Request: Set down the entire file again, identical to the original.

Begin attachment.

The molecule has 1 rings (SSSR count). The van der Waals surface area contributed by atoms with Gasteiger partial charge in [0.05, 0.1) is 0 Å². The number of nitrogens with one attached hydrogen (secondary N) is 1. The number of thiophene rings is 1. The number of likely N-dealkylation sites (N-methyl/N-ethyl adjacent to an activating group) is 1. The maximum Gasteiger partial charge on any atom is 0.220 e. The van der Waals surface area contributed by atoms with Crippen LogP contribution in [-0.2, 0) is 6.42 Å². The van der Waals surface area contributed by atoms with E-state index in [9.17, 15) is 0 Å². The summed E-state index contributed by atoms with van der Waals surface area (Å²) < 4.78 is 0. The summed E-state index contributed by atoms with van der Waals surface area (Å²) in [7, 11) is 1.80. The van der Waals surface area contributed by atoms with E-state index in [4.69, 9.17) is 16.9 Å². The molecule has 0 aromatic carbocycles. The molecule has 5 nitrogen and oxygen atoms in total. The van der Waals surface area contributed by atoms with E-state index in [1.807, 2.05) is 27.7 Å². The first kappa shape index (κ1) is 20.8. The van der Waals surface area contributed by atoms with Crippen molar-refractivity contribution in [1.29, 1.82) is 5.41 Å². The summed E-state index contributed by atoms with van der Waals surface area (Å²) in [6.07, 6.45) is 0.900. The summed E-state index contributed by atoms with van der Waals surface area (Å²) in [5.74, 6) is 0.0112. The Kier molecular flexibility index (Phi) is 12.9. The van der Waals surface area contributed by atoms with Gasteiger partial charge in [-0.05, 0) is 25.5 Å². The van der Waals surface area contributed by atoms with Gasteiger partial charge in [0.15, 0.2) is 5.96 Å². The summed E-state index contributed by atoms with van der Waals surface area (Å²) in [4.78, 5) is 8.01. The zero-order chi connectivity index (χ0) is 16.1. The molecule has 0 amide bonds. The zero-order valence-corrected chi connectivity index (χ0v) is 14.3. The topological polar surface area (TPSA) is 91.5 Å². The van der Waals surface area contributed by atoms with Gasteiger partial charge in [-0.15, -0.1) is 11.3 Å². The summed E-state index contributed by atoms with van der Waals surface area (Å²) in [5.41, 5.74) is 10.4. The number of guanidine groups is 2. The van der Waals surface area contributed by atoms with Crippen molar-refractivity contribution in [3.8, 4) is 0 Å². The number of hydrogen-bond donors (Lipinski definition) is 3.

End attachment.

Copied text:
The molecule has 1 rings (SSSR count). The van der Waals surface area contributed by atoms with Gasteiger partial charge in [0.05, 0.1) is 0 Å². The number of nitrogens with one attached hydrogen (secondary N) is 1. The number of thiophene rings is 1. The number of likely N-dealkylation sites (N-methyl/N-ethyl adjacent to an activating group) is 1. The maximum Gasteiger partial charge on any atom is 0.220 e. The van der Waals surface area contributed by atoms with Crippen LogP contribution in [-0.2, 0) is 6.42 Å². The van der Waals surface area contributed by atoms with E-state index in [9.17, 15) is 0 Å². The summed E-state index contributed by atoms with van der Waals surface area (Å²) < 4.78 is 0. The summed E-state index contributed by atoms with van der Waals surface area (Å²) in [7, 11) is 1.80. The van der Waals surface area contributed by atoms with E-state index in [4.69, 9.17) is 16.9 Å². The molecule has 0 aromatic carbocycles. The molecule has 5 nitrogen and oxygen atoms in total. The van der Waals surface area contributed by atoms with E-state index in [1.807, 2.05) is 27.7 Å². The first kappa shape index (κ1) is 20.8. The van der Waals surface area contributed by atoms with Crippen molar-refractivity contribution in [1.29, 1.82) is 5.41 Å². The summed E-state index contributed by atoms with van der Waals surface area (Å²) in [6.07, 6.45) is 0.900. The summed E-state index contributed by atoms with van der Waals surface area (Å²) in [5.74, 6) is 0.0112. The Kier molecular flexibility index (Phi) is 12.9. The van der Waals surface area contributed by atoms with Gasteiger partial charge in [-0.05, 0) is 25.5 Å². The van der Waals surface area contributed by atoms with Gasteiger partial charge in [0.15, 0.2) is 5.96 Å². The summed E-state index contributed by atoms with van der Waals surface area (Å²) in [4.78, 5) is 8.01. The zero-order chi connectivity index (χ0) is 16.1. The molecule has 0 amide bonds. The zero-order valence-corrected chi connectivity index (χ0v) is 14.3. The topological polar surface area (TPSA) is 91.5 Å². The van der Waals surface area contributed by atoms with Gasteiger partial charge in [-0.15, -0.1) is 11.3 Å². The summed E-state index contributed by atoms with van der Waals surface area (Å²) in [5.41, 5.74) is 10.4. The number of guanidine groups is 2. The van der Waals surface area contributed by atoms with Crippen molar-refractivity contribution in [3.8, 4) is 0 Å². The number of hydrogen-bond donors (Lipinski definition) is 3.